How do you build schools that provide a better learning experience for students and teachers?
In the process of creating three new school buildings, for a total cost of about $50 million, the Ignacio School District built them with energy efficiency, natural light, and technology to create a better experience for students.
It's far different from the buckets lining the hallway that collected water from leaking ceilings. That's what used to greet students when they walked through the door at Ignacio High School.
Ignacio principals and Superintendent Rocco Fuschetto gave the Times tours of the new buildings and talked about the different design components that went into them.
Light and energy
One of the major factors in the new Ignacio Elementary School is natural light, said Principal Karl Herr. Not only does the natural light mean less use of electricity for lighting, it also helps keep students naturally alert. Solar tubes can be opened or closed to let in the right amount of light. The windows are tinted, both to save energy during the spring and fall, but also for security reasons, Herr explained. South-facing overhangs also should help classrooms from getting too warm. On warm days, a garage-like door can be opened in the cafeteria to let in fresh air.
Energy efficiency was key, Superintendent Rocco Fuschetto said, in order to keep heating and cooling costs low. A large component of that is a geothermal energy system. Sixty-five holes were drilled into the playgrounds to a depth of 420 feet. Pipes circulate water through the earth, warming it to temperature of 55 to 70 degrees. In the summertime, the process is reversed, taking the warmer water in the building into the system to cool it off, creating a natural cooling system.
LED lighting, carbon dioxide monitors and fresh-air intakes also are part of the school's design. Lights in the classrooms automatically shut off after they sense a lack of movement inside.
The water fountains encourage students to fill a reusable water bottle instead of bringing a disposable one to school. Each fountain has a counter - one recently read that it had been used to fill 2,991 water bottles.
So the building has lots of natural light, is warm in the winter and cool in the summer. Now what?
To improve learning, there are sound amplification systems and advanced computer systems in each class, Herr explained.
The sound system allows teachers to wear a microphone that projects their voices through four speakers in each classroom.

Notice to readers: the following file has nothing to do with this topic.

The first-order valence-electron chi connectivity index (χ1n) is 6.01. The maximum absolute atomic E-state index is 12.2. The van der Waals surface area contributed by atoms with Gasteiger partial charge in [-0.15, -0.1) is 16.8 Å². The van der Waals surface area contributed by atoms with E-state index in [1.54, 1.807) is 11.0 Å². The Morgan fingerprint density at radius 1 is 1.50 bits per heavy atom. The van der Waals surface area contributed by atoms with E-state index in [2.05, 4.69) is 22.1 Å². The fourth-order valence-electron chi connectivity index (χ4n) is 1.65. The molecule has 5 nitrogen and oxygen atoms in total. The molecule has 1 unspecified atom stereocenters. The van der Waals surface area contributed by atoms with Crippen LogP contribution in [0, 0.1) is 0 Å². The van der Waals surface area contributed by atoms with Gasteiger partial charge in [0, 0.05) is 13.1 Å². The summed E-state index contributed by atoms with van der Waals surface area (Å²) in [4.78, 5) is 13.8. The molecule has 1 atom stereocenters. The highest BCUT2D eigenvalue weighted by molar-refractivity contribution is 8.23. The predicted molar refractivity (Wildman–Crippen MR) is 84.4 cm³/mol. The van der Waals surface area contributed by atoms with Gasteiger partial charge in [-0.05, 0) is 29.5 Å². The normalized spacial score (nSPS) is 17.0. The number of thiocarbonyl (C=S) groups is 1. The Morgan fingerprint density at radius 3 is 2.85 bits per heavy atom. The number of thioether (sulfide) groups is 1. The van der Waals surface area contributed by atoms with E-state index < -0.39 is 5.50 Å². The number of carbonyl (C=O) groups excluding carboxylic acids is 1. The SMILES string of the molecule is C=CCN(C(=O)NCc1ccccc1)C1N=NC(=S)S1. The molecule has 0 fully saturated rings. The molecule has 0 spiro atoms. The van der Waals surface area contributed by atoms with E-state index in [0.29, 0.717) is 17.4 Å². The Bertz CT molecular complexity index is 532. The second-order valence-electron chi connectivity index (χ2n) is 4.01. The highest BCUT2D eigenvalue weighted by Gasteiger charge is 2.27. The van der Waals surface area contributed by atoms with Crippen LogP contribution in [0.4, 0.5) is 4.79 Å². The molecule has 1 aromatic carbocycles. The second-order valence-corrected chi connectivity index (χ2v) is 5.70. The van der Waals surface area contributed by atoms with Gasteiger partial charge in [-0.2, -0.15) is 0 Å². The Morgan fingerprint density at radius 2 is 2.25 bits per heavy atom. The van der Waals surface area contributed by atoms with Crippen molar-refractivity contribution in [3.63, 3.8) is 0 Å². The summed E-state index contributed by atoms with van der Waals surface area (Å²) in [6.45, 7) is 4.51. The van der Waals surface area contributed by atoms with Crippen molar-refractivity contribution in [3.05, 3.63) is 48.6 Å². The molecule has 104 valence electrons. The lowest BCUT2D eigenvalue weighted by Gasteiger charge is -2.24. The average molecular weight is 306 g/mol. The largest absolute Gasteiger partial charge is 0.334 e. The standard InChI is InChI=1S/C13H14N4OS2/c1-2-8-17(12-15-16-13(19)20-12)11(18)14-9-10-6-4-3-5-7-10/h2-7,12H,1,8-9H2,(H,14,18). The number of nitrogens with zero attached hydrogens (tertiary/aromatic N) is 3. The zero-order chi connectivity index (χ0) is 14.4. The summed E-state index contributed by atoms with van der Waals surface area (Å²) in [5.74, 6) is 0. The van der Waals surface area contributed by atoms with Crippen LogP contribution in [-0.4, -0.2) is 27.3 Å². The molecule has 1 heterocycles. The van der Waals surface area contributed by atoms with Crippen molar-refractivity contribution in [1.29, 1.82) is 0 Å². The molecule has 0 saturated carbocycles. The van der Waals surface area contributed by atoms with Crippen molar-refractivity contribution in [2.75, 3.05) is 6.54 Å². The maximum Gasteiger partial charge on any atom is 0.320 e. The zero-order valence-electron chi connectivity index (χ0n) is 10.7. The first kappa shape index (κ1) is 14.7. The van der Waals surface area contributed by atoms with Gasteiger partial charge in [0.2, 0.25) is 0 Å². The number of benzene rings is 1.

Teacher Laura Leland said the technology makes it easier for her to teach, and she doesn't have to work so hard at projecting her voice for seven hours a day to a roomful of students.
"The kids in the front row hear me, but I know the kids in back, do, too," she said. While the system helps the hearing-impaired students who attend IES, it also helps many other students just by cutting through the background noise of a classroom and busy school. The sound systems also have been installed in the conference room and lounge for staff to use while making presentations.
A Mimeo system also is in every classroom. It's basically an up-to-date computer version of those old overhead screens, but it allows teachers to project any document or book onto the screen.
With the Mimeo screens, Leland is able to pull up something from the Internet, YouTube or her iPad and share it in seconds on the screen. She used it to track racers in the Iditarod dog sled race when her students studied Alaska.
Students also have their own laptops to use in the third, fourth and fifth grades. They leave them at school at night to be charged.
"That's pretty awesome," Leland said.
But not all of the learning features are high-tech. Comfortable seats and cushions also were built into each classroom, creating cozy reading spaces.
"We wanted to create a more relaxed atmosphere for kids," Fuschetto said. Herr said they hope that allowing the students to stretch out and be comfortable during reading times "promotes a love of reading."
Wednesday night at IES is Family literacy Night, with parents coming to school to eat dinner and focus on reading to their kids, along with literacy activities.
The nights have been more popular in the new building, said Jackie Candelaria of Pine River Community learning Center, who runs the activities.
"There is pride in the new school," she said.
Everything in the classroom for the youngest students at IES is sized for small children, from the doors that stand four feet tall to the kid-sized bathrooms that adjoin the classrooms.
Outside the kindergarten classrooms is a fenced, separate play area, and little bicycles - with no pedals - are popular for students to scoot around.
Outside, Herr gestures to the "million-dollar views" of the La Plata Mountains that are visible throughout the school.
He and Fuschetto view the new building as a community asset that they hope students - and their families - are proud of.
Up next: a visit to the new Ignacio Middle School.